Author: Michelle Renee Newman
Newman, Michelle Renee, 2012 Investigation of the modulation of murine repeat element DNA methylation by ionising radiation in vivo, Flinders University, School of Medicine
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Mouse models that are used to investigate the biological effects of ionising radiation exposure have shown that different inbred strains respond differently to radiation exposure. Based on end-points such as time to lethality, repair of DNA damage and the development of cancers, these strains are defined as radiation-sensitive or resistant. Ionising radiation has been reported to induce a loss of DNA methylation, a modification of cytosine residues (predominantly when in sequence with a guanine; termed a CpG) that plays an important role in maintaining genome stability by influencing the expression of genes through chromatin structure. The most heavily methylated regions of the genome are found at transposable repeat elements, where a loss of methylation may result in transposition and increased genomic instability. It is not known whether the radiation sensitivity that these animals exhibit is influenced by the modulation of DNA methylation by ionising radiation. This thesis describes the investigation of the modulation of DNA methylation of a class of repeat elements known as LINE1 (L1), in three strains of laboratory mice that differ in radiosensitivity: the C57Bl/6 (radiation-resistant), BALB/c and CBA (radiation-sensitive) mouse strains. A sensitive PCR-based assay was developed in order to investigate the changes in L1 methylation following radiation exposure. The L1 assay utilised high resolution melt technology (HRM), which is able to distinguish between single nucleotide differences in sequences of DNA following PCR amplification. The L1-HRM assay was demonstrated to be able to detect differences in heterogeneous CpG methylation as small as 3%; and was also able to detect changes in methylation between samples that could not be detected by the gold standard method for total genomic 5mdC quantitation (liquid chromatography mass-spectrometry). Compared with other PCR-based methods for DNA methylation analysis, the L1-HRM assay was shown to be a sensitive, high through-put screening tool that did not require post-PCR manipulation in order to detect differences in methylation between samples. Following high dose irradiation (1 Gy), the radiosensitive mouse strains (BALB/c and CBA) exhibited early increases in spleen L1 methylation, which had returned to sham methylation levels by 14 days following irradiation. Differences in responses between male and female mice were also observed, with the male CBA mice demonstrating an earlier response in comparison with the female CBA mice. The radiation-resistant C57Bl/6 mice demonstrated a late change in methylation, where a loss of methylation was observed by 14 days following irradiation. The modulation of L1 DNA methylation was shown to only affect some CpGs within the L1-HRM assay target region, which was consistent across the three strains. This is the first analysis of the modulation of murine L1 element CpGs following radiation exposure. Furthermore, the loss of methylation in the C57Bl/6 mice did not result in an increase in L1 element transcripts. Other murine repeat DNA elements (B1 and Intracisternal-A particle long terminal repeat elements) were found to display similar modulation to that of the L1 elements following irradiation. These results show that strains that differ in radiosensitivity exhibit temporal differences in repeat element methylation responses following exposure to ionising radiation, highlighting the importance of timing of analysis, particularly when analysing the effects of a modulator of DNA methylation that does not appear to affect every CpG. This is the first direct comparison of the temporal DNA methylation response of three strains of mice that differ in radiosensitivity. Low doses of ionising radiation have been shown to demonstrate a protective role for endpoints such as DNA damage and tumour progression, termed the radioadaptive response. The exact mechanism(s) involved in the radioadaptive response are still being identified, and it has been suggested that stabilisation of the genome via the modulation of DNA methylation may be involved. Both radiation exposure and ageing are associated with increased genomic instability, shorter telomeres and reduced DNA methylation. Studies described in this thesis investigated whether a low dose radiation (10 mGy) exposure would modulate repeat element DNA methylation to induce an adaptive response. Following irradiation, the modulation of L1 and B1 DNA methylation of ageing mice was monitored over time using peripheral blood (PB) sampling. A decline in PB L1 and B1 element methylation levels was not observed by 420 days (~18 months of age) post-irradiation; however spleen L1 methylation levels increased with age. No effect of irradiation was detected on PB and spleen L1 and B1 methylation levels or telomere length in the ageing mice. These results indicate that there may be an age-threshold at which repeat element methylation levels decline in ageing animals. Furthermore, these results suggest that a low dose ionising radiation exposure does not elicit a long term effect on DNA methylation levels, nor is an adaptive response induced. This is the first study of the long term effect of a low dose ionising radiation exposure on DNA methylation levels. Very little is known about the effect of radiation exposure on repeat element DNA methylation at the doses used in this thesis. This is the first in vivo methylation study to use low doses of radiation that are in the adaptive response range. The results obtained using the L1-HRM assay exemplify the dynamic nature of DNA methylation over time, both in ageing animals and in response to ionising radiation exposure, highlighting the importance of timing of analysis, tissue type and age of an animal when interpreting DNA methylation responses to exogenous agents.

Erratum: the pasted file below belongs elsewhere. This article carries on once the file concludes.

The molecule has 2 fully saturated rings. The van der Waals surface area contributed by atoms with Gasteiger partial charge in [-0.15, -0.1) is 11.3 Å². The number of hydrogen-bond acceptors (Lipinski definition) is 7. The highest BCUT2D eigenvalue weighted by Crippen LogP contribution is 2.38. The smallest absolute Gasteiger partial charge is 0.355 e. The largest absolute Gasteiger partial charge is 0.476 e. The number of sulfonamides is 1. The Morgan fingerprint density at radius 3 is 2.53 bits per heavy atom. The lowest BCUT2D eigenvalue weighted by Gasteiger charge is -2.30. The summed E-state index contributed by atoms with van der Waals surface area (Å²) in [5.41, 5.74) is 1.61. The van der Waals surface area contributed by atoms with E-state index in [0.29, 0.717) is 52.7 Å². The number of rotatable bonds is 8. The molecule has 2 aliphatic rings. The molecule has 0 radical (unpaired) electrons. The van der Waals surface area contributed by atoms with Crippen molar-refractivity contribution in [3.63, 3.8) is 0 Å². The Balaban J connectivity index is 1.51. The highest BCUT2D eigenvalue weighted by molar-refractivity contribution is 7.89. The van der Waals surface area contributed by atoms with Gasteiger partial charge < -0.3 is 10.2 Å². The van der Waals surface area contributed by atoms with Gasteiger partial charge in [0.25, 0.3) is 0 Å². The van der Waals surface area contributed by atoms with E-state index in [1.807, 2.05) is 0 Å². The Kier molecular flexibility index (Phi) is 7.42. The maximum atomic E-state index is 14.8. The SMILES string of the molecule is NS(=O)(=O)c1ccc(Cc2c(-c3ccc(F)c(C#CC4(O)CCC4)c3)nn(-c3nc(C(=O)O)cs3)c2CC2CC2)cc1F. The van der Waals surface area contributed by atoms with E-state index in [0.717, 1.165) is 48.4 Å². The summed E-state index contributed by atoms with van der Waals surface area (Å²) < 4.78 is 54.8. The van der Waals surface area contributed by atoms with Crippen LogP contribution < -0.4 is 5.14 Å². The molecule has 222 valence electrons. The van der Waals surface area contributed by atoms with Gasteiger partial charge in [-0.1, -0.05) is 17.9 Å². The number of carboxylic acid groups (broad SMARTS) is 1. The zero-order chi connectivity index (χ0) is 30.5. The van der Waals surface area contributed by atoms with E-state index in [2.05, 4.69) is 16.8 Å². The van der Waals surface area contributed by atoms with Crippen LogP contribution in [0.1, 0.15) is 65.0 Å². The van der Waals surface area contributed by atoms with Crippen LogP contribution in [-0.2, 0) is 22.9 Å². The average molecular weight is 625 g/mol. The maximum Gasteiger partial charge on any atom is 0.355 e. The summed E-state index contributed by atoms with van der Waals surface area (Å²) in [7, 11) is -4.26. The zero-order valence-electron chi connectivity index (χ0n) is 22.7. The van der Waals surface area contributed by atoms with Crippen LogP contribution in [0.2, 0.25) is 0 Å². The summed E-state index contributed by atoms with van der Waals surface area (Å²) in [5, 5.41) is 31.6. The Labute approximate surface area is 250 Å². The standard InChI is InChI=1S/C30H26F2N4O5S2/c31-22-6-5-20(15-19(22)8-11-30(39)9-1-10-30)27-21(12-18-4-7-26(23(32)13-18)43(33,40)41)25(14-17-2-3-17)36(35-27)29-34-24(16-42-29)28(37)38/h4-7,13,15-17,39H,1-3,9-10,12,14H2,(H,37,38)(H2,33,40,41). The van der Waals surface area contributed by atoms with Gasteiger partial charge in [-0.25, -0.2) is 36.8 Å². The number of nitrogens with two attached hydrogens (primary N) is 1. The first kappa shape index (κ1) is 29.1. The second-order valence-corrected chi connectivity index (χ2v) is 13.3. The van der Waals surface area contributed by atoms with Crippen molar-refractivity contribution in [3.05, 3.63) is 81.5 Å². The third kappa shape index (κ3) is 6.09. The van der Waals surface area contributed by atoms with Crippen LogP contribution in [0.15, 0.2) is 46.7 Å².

Keywords: ionising radiation,DNA methylation,DNA repeat elements
Subject: Medicine thesis, Haematology thesis
Thesis type: Doctor of Philosophy
School: School of Medicine
Supervisor: Professor Pamela Sykes